Brisbane Magistrates Court (BMC) 2002–04

Curator: Jay Younger
Project Manager: Brecknock Consulting
Architects: Cox Rayner
Commissioner: Justice and Attorney General
Budget: $1.7 million 

Artists/Designers: Eugene Carchesio, Sebastian Di Mauro, Marian Drew, Fiona Foley, Barbara Heath, Jude Kentish, Guy Parmenter, Freya Pinney, Bruce Reynolds, Sandra Selig, Dan Templeman, Judy Watson, Lilla Watson, and Judith Wright
Photography: Stefan Jannides

Download the project catalogue (PDF)

Prior to the Brisbane Supreme Court and District Court, the largest scale high-profile project I have curated is the Brisbane Magistrates Court, a current exemplar of best practice in public art collaboration. The project involves 14 integrated art and design commissions, and represents the largest completed Art Built-in allocation to date at $1.7 million. My selection for BMC showcases some of Queensland’s most innovative critically engaged artists and designers, from emerging to internationally recognised. BMC presents a number of firsts in curatorial commissioning that I am responsible for initiating and implementing:

  • The project moved beyond the traditional commissions for Law Courts, which usually include austere symbols of state authority, such as statues of liberty, scales of justice and crests.
  • ‘Process Art’ was chosen as the curatorial framework to provide a reflective metaphor for the legal process. The major concept is that the artistic outcome is the consequence of a set of actions. The artwork is evidence of the actions undertaken and reflects on ‘the laws of nature’ in a cause-and-effect situation. The metaphoric relationship between the artistic and legal processes within a coherent system is the lynchpin of the curatorial rationale.
  • In keeping with the non-traditional media used by process artists, the commissioned artists used a wide variety of media not associated with permanent public art thereby creating innovation in this context.
  • As is consistent with the procedural and systematic aspects of ‘Process Art’, the artists used series and system to link works throughout the building thereby creating a more cohesive viewing experience.
  • ‘Direct commission’ as an expression of commitment was used on BMC, which is rarely used in AB-i.
  • It was the first involvement with public art for eight of the fourteen critically engaged artists.
  • The project includes emerging artists such as Dan Templeman in key sites with major budgets.
  • Three Indigenous women artists were commissioned. Fiona Foley had the largest budget allocation overall, and produced a politically charged work relating to Aboriginal massacres. This commission was the first major commission for Foley. Similarly, Judy Watson’s artwork is the largest allocation for the interior works and was the first commission for Watson in Queensland.

The project received an RAIA award for public art and critical coverage in Architecture AustraliaThe Australian and the Sydney Morning Herald Weekend Magazine. The project has been the subject of various conferences presentations.

Prior to the Brisbane Supreme Court and District Court, the largest scale high-profile project I have curated is the Brisbane Magistrates Court, a current exemplar of best practice in public art collaboration. The project involves 14 integrated art and design commissions, and represents the largest completed Art Built-in allocation to date at $1.7 million. My selection for BMC showcases some of Queensland’s most innovative critically engaged artists and designers, from emerging to internationally recognised. BMC presents a number of firsts in curatorial commissioning that I am responsible for initiating and implementing:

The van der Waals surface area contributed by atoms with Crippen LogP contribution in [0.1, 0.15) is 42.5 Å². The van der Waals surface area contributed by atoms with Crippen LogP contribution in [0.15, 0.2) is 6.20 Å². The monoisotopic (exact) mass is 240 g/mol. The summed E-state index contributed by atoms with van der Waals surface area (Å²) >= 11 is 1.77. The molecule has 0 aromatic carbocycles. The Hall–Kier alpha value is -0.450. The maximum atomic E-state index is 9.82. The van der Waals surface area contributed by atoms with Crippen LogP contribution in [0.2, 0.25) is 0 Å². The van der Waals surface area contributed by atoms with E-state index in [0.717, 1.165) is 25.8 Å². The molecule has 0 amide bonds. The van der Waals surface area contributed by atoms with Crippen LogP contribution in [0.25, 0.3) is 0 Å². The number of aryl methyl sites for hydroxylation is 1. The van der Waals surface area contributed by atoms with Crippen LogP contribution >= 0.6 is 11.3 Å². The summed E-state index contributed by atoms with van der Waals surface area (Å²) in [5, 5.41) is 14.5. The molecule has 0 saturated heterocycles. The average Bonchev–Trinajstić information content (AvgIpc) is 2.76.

• The project moved beyond the traditional commissions for Law Courts, which usually include austere symbols of state authority, such as statues of liberty, scales of justice and crests.
  • ‘Process Art’ was chosen as the curatorial framework to provide a reflective metaphor for the legal process. The major concept is that the artistic outcome is the consequence of a set of actions. The artwork is evidence of the actions undertaken and reflects on ‘the laws of nature’ in a cause-and-effect situation. The metaphoric relationship between the artistic and legal processes within a coherent system is the lynchpin of the curatorial rationale.
  • In keeping with the non-traditional media used by process artists, the commissioned artists used a wide variety of media not associated with permanent public art thereby creating innovation in this context.
  • As is consistent with the procedural and systematic aspects of ‘Process Art’, the artists used series and system to link works throughout the building thereby creating a more cohesive viewing experience.
  • ‘Direct commission’ as an expression of commitment was used on BMC, which is rarely used in AB-i.
  • It was the first involvement with public art for eight of the fourteen critically engaged artists.
  • The project includes emerging artists such as Dan Templeman in key sites with major budgets.
  • Three Indigenous women artists were commissioned. Fiona Foley had the largest budget allocation overall, and produced a politically charged work relating to Aboriginal massacres. This commission was the first major commission for Foley. Similarly, Judy Watson’s artwork is the largest allocation for the interior works and was the first commission for Watson in Queensland.

The project received an RAIA award for public art and critical coverage in Architecture Australia, The Australian and the Sydney Morning Herald Weekend Magazine. The project has been the subject of various conferences presentations.